Jacqueline Rose writes:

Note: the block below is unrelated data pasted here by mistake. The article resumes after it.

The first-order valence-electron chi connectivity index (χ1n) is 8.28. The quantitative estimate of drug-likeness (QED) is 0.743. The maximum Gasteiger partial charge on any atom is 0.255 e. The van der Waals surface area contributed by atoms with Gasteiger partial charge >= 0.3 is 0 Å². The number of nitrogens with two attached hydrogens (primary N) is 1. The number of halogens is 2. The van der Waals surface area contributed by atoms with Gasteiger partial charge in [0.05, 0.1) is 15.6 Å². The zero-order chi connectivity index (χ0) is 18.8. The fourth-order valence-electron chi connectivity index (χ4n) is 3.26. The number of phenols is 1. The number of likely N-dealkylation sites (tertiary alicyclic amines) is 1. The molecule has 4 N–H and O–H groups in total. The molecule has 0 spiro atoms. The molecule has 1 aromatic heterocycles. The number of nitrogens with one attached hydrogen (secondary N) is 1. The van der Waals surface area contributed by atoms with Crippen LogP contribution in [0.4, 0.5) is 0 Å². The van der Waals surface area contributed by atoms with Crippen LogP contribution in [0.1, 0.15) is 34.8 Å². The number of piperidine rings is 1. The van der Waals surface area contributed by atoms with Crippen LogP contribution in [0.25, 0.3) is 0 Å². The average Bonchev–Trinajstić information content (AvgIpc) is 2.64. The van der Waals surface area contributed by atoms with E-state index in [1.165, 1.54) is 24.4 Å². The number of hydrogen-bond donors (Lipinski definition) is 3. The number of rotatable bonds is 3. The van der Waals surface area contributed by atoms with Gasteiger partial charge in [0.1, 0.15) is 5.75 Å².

At the very least we need to ask why it took the fall of Harvey Weinstein to turn the sexual harassment of women into front page news, and whether the endless photo spreads of his female targets weren’t so much designed to provoke outrage or a cry for justice as to grant the voyeur his pleasure. That of course is a pleasure on which the cinema industry thrives and which made these women vulnerable in the first place. Pictures from the archive of Weinstein with one smiling actress after another, his arm proprietorially around various parts of their bodies, deepened the offence – and undermined scattered accounts of resistance to his behaviour, since everyone looked as if they were having such a good time. More institutions and public figures were to follow – from news anchors and comedians to MPs, publishers, schoolteachers and Benedictine monks – but they had less screen potential. I couldn’t help feeling that the actresses were once again being asked to audition for their part. Or being paraded across the red carpet on Oscar night.